Fire-up the "New Virtual Machine" wizard and select "Create a new virtual machine".

Specify location for the new virtual machine

Specify a name and location for the new virtual machine.

Select operating system

When prompted for an operating system select "Other".

Adjust the RAM

Choose to adjust the RAM and set it to 32mb unless you're planning to try some more complicated games. Even 32mb is overkill for the stuff in here.

Create a new virtual hard drive

Select "Create a new virtual hard disk". (If you're using Virtual PC 2004 the steps to create a new hard drive are a little different)

Set the size of virtual drive

Create a fixed drive with 80mb unless you're trying this on a larger flash drive.

Virtual PC console

When you're done you should end-up back on the Virtual PC console. Hit the "Settings" button.

Disable networking

Disable networking, this will cause some odd problems later on. If you're feeling brave you can try to get it working with FreeDOS I suppose.

Step 3 - Install FreeDOS

I expected the FreeDOS installer to be like the MS-DOS 6.22 installer. You know, run setup, make coffee, insert next disk, repeat. Wow was I way off. This installer has a plethora of options and lets you install things at a very granular level. There are pros and cons to this. After the 15th screen I was begging for a "just f------g install already" button.

All the images are thumbnails, click on them for the full-size image.
Virtual PC boot screen

Start the virtual PC image. When you get the "Insert Boot Media" message mount the FreeDOS ISO image.

FreeDOS title screen

You'll get this whale menu, you'll want to "boot FreeDOS from CD-ROM".

FreeDOS install menu

On the next screen, select "Install to harddisk". There's also a Live CD option (which is very popular with Linux these days) if you just want to poke around with it a little.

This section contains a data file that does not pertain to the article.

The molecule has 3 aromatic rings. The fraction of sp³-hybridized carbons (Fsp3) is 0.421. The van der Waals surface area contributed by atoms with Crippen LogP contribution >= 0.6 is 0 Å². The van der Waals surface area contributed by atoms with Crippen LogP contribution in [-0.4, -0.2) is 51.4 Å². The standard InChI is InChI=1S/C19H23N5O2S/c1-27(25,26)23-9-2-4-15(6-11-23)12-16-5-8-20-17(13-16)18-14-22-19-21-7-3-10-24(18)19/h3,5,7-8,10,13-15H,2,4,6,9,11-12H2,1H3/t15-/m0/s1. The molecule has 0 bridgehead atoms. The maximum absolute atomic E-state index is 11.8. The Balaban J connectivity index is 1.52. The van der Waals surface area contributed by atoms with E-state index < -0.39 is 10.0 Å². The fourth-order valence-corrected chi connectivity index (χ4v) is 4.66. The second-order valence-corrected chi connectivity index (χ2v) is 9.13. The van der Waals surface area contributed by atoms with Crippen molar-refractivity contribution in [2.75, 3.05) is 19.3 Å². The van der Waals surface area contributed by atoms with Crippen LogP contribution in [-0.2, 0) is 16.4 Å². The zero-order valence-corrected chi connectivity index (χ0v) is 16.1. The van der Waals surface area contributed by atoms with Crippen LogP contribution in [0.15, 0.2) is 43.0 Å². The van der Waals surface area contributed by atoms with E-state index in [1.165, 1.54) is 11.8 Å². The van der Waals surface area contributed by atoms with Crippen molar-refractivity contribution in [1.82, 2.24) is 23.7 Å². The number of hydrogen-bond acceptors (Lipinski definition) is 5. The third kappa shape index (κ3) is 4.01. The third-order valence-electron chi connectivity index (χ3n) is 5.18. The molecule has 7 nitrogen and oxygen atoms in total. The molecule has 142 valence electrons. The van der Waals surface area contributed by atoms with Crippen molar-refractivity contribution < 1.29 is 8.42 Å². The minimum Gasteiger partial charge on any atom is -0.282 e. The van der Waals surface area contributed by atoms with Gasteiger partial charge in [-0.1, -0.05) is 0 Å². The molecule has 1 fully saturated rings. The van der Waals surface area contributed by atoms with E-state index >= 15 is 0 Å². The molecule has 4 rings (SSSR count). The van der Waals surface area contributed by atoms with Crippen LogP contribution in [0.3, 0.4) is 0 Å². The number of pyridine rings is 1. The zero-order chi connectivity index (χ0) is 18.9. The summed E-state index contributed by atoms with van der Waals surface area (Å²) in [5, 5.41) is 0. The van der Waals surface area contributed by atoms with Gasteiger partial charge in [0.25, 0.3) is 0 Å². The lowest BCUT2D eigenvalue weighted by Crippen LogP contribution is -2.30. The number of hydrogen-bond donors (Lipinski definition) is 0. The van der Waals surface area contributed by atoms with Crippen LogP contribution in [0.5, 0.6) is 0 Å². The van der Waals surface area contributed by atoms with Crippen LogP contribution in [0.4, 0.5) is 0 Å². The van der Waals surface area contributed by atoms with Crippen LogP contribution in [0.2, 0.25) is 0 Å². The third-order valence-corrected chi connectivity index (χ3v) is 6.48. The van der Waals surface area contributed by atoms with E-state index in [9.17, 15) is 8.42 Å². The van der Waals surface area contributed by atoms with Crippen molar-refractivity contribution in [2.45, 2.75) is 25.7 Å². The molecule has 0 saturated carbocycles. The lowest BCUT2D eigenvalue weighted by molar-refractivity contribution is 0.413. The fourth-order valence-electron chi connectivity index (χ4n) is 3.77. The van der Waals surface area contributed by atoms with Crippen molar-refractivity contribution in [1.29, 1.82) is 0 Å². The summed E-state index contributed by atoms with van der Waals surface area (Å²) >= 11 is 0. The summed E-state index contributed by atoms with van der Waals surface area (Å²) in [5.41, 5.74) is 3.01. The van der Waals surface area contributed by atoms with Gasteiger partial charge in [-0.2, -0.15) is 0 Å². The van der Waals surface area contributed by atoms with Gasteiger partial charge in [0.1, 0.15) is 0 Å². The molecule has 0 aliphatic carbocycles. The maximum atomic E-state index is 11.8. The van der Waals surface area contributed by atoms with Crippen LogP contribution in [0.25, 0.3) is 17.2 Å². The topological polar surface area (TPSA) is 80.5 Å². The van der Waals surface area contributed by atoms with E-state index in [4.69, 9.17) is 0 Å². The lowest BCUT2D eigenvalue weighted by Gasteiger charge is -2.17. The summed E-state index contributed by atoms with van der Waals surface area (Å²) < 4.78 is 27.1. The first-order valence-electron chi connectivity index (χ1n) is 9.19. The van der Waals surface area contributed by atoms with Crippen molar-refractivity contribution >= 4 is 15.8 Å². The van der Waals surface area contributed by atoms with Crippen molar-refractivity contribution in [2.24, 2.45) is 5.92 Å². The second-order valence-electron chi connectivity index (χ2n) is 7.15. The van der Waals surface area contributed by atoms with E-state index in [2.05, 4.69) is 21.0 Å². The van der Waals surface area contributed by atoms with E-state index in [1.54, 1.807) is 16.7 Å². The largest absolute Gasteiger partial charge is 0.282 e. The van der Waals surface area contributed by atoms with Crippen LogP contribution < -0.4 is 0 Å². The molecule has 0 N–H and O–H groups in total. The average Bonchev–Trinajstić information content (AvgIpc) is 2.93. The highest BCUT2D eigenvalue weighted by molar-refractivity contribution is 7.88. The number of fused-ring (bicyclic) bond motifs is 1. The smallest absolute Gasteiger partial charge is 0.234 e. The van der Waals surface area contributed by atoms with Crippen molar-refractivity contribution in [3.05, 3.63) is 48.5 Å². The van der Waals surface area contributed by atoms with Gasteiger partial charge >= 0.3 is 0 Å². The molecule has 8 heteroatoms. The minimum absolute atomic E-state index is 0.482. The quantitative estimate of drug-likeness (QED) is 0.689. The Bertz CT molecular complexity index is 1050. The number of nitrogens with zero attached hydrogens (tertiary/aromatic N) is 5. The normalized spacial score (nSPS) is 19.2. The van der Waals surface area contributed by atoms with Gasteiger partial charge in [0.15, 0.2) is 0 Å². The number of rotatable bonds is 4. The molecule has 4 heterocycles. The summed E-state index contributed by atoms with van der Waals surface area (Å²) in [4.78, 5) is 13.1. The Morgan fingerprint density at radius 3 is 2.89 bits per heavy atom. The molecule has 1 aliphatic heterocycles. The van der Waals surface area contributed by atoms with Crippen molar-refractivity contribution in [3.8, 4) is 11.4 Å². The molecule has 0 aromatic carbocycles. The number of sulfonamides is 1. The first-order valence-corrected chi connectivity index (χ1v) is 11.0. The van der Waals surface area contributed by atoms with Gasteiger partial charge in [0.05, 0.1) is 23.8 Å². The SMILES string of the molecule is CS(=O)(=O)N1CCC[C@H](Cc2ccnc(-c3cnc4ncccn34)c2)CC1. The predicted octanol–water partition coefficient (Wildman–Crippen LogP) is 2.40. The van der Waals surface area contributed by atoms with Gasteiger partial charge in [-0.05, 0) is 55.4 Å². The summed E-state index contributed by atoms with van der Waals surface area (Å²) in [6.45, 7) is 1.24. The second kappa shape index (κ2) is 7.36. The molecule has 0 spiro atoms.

Select language

Select whichever language you prefer.

FreeDOS install menu

Choose "Prepare the harddisk for FreeDOS by running XFdisk". Basically you're selecting to partition and format the virtual hard drive here.

XFDisk application

You should now enter the XFDisk application.

Select the drive to format

Select the drive to format, you should see the virtual hard drive with a "FREE" status and no system or label. If you're seeing something else go back and double-check you have the right drive attached to your virtual machine image. Press enter to open the "Options" menu.

Create a new primary partition

From the options menu you want to create a new "Primary Partition". In the "Partition Size" dialog enter the size of the drive unless you want to split it into multiple partitions for some reason.

Are you sure

The obligatory "are you sure" dialog, choose "YES". You'll get two slightly different ones in a row.

Install bootmanager

After the partition has been created go back into the "Options" menu and select "Install Bootmanager".

Hit F3 to quit

Click "YES" on the next confirmation dialog then hit F3 to quit the XFDisk application.

Reboot confirmation

One more confirmation dialog, click "YES" again.

Invalid OS

If you unmounted the ISO image, or selected "Boot from the first harddisk" from the FreeDOS menu, then you'll get a screen like this. In the last step the drive partition was created but the disk hasn't been formatted and is still unusable. Boot FreeDOS from the CD again.

Need to format the drive

Now you'll be prompted to format the drive, select "Yes".

All data will be lost warning

You must actually type "YES" on the confirmation screen, a simple "Y" won't cut it. Sorry Homer.

Back to the FreeDOS menu

When the format is done you'll be back on the FreeDOS menu. fSelect "Continue with FreeDOS installation".

Start the FreeDOS installation

I guess they really want to make sure you're serious about it. After this screen there's a general info page with a "Press any key to continue" message, go ahead and do that.

Select FreeDOS destination

Select a location for where FreeDOS should be installed.

Select stuff

Now the menu madness begins. On this first one it asks which general components you want to install. For each of these that you check there's another screen you'll go to with even more boxes to check. After a couple of tries I went with what appeared to be the bare minimal options.